From The Wichita Daily Eagle, Aug. 2, 1895:
“ODD LAST REQUESTS
Curious Wishes Made by Persons When Dying.
Requests Have Been Made to Provide Drinks, Shaves, Rides, and Music for Mourners-Eccentric to the Last.
The world is full of cranks, as everybody knows, but the great majority of them confine their eccentricities to their life upon this sphere. Few of them make arrangements to keep themselves before the public eye after death, but the few who do so exhibit a fertility of ideas that would have been of great value to them in the advertising line during their lives.
The latest exponent of post-mortem crankism was a queer old farmer of Kent, Saratoga county, this state, who recently departed this life, says the New York Advertiser. He left explicit directions in his will as to his burial, the most noteworthy being that he should have his favorite pair of rawhide boots as a part of his grave clothes and that he should be taken to the cemetery in the family sleigh. His wishes were carried out to the letter and he was whirled up to his last resting place to the accompaniment of jingling bells and buried with his boots on.
A Brooklyn saloonkeeper, who was a jolly in life as he was fat, left directions with his widow as he gasped ‘Good-by’ to set aside one hundred dollars of his estate with which to provide beer for his friends on the dreary drive to the cemetery. The widow not only provided every carriage with fifty bottles of the cheering beverage, but drew on the saloon stock for two kegsful, which were emptied at the side of the coffin before it was taken from the house.
Another saloonkeeper, a Staten Islander, whose place was a famous resort for fisherman and was himself an ardent angler, often said that he would never lie content in the cold ground. So he made arrangements to have his body cremated and imposed the dying injunction on his friends to see that his ashes were scattered about on the salt water he loved so well, from the head of the statue of Liberty. His wishes were religiously carried out and the funeral party returned to his old saloon and drank ‘his health,’ as provided as in his will.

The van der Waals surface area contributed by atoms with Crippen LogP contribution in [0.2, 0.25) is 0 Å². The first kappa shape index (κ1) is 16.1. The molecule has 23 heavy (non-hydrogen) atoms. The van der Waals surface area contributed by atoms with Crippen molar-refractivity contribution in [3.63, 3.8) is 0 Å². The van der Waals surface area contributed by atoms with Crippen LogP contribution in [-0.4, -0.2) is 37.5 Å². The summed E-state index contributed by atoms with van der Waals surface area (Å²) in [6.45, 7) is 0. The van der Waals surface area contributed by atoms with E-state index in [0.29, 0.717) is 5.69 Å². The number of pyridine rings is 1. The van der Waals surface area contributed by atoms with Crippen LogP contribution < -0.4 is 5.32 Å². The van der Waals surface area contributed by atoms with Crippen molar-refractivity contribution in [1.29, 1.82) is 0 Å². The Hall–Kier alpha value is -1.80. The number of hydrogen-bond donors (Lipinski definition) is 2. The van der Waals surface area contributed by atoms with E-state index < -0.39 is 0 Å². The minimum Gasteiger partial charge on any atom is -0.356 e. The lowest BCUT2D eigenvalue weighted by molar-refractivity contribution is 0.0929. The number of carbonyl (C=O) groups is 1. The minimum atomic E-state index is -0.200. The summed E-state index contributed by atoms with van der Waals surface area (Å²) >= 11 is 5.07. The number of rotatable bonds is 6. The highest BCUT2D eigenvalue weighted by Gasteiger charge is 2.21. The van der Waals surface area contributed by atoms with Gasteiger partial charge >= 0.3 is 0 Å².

Still another saloonkeeper, whose place was well over on the east side of town and who was an inveterate fisherman also, had his ashes committed to the deep. He was a member of a little fishing club that went down in a tug to Romer Shoals every Sunday during the season. He found when on his deathbed that he had but fifty dollars beyond his cremation fees and decided to give the ‘boys’ a good time with it. He ordered that the money be applied to the hiring and stocking of the tug for the first trip after his death and asked that his ashes be taken along and dumped overboard at the shoals while a schooner of beer was drunk to his memory. It was done as he ordered.
A female keeper of a tramps’ lodging house in Montreal is about the only woman on record who devised for herself a funeral on other than conventional lines. She left orders that all her lodgers be provided with a shave, a breakfast and a high hat with mourning ribbons, and that they all follow her body to the grave behind two brass bands. The bands were to play the ‘Dead March in Saul
‘ on the outgoing trip, but to play, ‘The Girl I Left Behind Me
‘ all the way home. The churches attempted to stop the carrying out of her remarkable injunctions, but were unsuccessful, and the old woman was serenaded as per desire.
The most horrible of all these grewsome provisions was that made by a Virginia colonel, who died about twenty-five years ago, in Amelia county. He demanded, under penalty of cutting off from all his possessions, that his widow have him put in an open coffin in a clump of woods near the house, and leave him there for six weeks. Every morning and evening of that time she was to come to him and brush his hair and whiskers. Luckily the colonel shuffled off his mortal coil in the middle of a very cold winter, so he ‘kept.’ His widow was able to carry out his wishes, therefore, and came into all his property.
There are quite a number of cases of religious enthusiasts who have demanded to be buried in a standing position, so as to be all ready for the judgment day, and a negro in South Carolina was buried feet up because he believed that the flat earth would be turned upside down at the first blast of Gabriel’s trumpet and he wanted to be ready right side up.
People innumerable have had valuables or momentoes buried with them at their request, and a short time ago in France a dying woman had her pet cat killed so that it might be buried in her arms.”